| SAN FRANCISCO, June 12
SAN FRANCISCO, June 12 The U.S. Federal Reserve
should suspend payments to the Treasury to avoid a potential
cash crunch when the time comes to raise interest rates,
according to former Richmond Fed policy adviser Marvin
Such a reversal in policy is critical to protecting the
Fed's inflation-fighting credibility, Goodfriend said in an
interview Thursday, because otherwise the central bank will find
itself needing to print money to pay for its obligations as it
raises interest rates, an untenable situation in his view.
"It's not good idea for a central bank to ever put itself in
the position of having to create money to stabilize the value of
money against inflation," said Goodfriend, now an economics
professor at Carnegie-Mellon University. "You are throwing fuel
on the fire."
The U.S. central bank has sent about $320 billion to the
Treasury since 2010. The money comes from interest earned on the
Fed's massive portfolio of bonds acquired in its ongoing effort
to push down borrowing costs and boost the economy.
The Fed pays for those bond purchases by creating reserves
in the accounts of banks that hold funds at the Fed. When the
time comes to raise rates from their current near-zero level,
the central bank plans to prevent those reserves from flooding
back into the financial system by raising the rate of interest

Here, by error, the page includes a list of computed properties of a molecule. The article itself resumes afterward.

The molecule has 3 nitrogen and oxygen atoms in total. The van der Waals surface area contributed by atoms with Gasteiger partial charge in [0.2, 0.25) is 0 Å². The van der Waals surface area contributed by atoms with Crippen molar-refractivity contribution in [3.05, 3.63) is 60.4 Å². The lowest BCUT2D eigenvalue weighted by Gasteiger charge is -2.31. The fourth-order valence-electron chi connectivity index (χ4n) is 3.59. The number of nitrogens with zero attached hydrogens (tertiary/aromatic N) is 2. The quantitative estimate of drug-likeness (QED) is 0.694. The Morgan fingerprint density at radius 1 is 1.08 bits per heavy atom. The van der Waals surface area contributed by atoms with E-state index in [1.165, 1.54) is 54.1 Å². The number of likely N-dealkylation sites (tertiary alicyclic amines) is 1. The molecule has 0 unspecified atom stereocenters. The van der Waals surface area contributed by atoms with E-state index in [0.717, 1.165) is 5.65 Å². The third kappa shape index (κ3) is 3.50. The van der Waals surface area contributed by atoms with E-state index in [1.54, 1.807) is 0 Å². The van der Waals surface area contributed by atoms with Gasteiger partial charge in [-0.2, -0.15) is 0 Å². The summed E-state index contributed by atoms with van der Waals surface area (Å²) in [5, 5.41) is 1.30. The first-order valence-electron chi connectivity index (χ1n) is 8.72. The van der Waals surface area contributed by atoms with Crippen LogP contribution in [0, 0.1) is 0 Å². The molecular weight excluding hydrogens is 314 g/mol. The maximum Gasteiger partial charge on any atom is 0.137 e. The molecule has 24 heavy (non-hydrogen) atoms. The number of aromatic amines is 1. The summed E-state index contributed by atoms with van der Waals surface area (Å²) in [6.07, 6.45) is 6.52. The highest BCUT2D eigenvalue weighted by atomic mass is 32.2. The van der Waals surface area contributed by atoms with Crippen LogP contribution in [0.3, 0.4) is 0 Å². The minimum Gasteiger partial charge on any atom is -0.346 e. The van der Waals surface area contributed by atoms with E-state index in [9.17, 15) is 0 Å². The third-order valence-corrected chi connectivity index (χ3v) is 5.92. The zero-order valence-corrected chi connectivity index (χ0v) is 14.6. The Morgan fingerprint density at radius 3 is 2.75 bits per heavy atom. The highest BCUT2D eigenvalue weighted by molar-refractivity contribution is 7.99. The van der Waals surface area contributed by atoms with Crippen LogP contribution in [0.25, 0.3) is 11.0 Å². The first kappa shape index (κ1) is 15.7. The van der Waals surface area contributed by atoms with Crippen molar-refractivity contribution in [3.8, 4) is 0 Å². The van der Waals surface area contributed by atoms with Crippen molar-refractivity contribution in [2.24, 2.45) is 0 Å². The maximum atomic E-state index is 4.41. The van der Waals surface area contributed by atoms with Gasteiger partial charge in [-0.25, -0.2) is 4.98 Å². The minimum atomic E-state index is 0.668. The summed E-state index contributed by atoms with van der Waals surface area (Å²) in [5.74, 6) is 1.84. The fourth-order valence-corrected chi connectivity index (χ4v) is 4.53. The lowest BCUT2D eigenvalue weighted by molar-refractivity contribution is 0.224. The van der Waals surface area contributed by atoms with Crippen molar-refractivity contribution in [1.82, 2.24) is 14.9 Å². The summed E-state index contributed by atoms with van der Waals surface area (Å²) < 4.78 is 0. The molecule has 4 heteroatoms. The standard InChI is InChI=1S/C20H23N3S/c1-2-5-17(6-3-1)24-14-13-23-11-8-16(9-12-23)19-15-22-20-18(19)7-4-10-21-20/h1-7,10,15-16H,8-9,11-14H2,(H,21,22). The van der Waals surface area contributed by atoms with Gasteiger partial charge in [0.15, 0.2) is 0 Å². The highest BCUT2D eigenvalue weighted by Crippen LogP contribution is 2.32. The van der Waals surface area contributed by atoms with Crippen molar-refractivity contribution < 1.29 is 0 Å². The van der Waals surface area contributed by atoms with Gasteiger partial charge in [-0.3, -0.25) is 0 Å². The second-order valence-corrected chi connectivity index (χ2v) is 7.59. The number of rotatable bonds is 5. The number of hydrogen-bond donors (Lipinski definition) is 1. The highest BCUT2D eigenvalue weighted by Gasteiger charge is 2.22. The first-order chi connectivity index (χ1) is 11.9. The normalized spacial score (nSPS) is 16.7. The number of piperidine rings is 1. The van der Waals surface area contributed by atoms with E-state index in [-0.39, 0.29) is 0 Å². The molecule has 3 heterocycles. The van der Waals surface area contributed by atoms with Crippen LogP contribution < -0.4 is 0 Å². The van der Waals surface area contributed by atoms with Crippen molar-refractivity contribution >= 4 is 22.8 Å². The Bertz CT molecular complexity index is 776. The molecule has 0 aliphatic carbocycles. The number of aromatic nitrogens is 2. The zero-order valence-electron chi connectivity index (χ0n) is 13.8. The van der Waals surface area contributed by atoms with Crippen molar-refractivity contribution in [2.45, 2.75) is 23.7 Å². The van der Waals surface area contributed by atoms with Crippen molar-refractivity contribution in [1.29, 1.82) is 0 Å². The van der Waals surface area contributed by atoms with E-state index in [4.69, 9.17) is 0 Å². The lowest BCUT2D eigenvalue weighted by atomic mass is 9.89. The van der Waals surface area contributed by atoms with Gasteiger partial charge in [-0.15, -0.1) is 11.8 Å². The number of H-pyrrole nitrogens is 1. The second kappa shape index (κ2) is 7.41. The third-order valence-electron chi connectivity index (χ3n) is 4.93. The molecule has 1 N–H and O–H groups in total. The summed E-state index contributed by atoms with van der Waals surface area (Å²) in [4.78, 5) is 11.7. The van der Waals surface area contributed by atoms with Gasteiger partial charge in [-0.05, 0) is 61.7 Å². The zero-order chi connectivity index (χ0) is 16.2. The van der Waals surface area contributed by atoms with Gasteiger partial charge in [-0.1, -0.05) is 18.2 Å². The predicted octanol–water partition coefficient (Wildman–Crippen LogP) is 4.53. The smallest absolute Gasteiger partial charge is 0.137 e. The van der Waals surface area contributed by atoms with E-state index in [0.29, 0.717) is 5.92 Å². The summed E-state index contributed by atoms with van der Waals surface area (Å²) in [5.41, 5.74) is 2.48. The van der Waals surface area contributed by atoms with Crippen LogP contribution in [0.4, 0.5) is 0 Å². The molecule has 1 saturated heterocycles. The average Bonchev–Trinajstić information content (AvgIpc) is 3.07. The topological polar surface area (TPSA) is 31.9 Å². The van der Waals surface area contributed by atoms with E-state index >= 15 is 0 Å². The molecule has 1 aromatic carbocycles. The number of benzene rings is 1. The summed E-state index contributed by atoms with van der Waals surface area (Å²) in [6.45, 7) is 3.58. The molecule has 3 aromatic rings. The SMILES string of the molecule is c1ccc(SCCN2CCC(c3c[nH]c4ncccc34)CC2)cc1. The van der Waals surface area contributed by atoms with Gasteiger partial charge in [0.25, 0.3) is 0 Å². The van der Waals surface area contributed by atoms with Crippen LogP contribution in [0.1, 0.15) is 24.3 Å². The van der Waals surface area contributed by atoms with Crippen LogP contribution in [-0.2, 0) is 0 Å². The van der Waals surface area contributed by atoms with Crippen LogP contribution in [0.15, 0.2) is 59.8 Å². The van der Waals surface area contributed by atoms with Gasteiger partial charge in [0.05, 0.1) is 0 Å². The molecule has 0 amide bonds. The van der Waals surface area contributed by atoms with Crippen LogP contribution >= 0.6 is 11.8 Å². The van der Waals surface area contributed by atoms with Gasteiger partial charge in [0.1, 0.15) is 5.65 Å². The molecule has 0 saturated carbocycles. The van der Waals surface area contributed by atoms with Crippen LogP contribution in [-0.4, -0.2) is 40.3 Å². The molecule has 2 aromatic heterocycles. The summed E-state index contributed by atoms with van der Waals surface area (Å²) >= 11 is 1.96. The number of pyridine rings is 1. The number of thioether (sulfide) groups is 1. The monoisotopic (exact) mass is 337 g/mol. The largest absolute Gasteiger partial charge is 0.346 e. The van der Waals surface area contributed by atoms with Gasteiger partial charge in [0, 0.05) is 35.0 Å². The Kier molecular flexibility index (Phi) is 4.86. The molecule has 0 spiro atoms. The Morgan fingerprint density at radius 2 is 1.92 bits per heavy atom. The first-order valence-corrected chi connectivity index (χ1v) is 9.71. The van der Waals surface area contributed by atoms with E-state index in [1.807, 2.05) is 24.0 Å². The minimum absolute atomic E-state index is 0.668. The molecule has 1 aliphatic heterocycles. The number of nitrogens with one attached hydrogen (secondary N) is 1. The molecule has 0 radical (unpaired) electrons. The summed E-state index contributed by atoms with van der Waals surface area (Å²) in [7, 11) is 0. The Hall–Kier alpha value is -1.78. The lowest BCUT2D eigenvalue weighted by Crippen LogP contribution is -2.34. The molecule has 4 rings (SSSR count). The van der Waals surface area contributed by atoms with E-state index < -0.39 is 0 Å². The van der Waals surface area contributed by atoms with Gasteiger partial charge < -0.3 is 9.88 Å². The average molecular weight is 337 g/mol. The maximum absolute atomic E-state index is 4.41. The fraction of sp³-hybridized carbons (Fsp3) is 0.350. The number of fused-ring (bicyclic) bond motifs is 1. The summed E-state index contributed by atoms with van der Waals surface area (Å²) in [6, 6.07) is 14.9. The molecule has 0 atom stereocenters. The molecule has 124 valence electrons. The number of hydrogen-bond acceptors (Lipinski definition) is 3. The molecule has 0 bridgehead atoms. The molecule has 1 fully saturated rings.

it pays on them.
Economists have previously flagged the possibility that
doing so could reduce the amount of money the Fed sends to the
Treasury, while boosting the Fed's payments to banks, creating
what some central bankers have called an "optics" problem.
Goodfriend points to another danger: the possibility that if
rates rise high enough, to 3.75 percent, the Fed will no longer
make enough money on its interest income to cover its rising
interest payments to banks.
The issue is not potential insolvency; the Fed can print
money by creating reserves. The issue, according to Goodfriend,
is in creating new reserves in order to pay banks interest on
existing reserves. "The credibility of the Fed's anti-inflation
policy would be jeopardized," he said in a paper presented at a
Bank of Japan conference late last month.
The Fed could have avoided the problem, Goodfriend said, if
it had recognized its bond-buying stimulus for what it is - a
massive "carry trade" by which the Fed created reserves to
finance its purchases of bonds, which generate higher interest.
Firms running such a strategy typically retain profits made
at the outset to cover the losses they will likely encounter
when the trade is eventually unwound, Goodfriend explained. The
Fed, however, has been transferring its profits to the Treasury,
leaving it with a too-thin cushion against eventual losses, he
If the Fed starts retaining its earnings now, he said, it
could build a $60 billion buffer by next March, enough to make a
meaningful difference in preventing a cash crunch.
(Editing by Eric Walsh)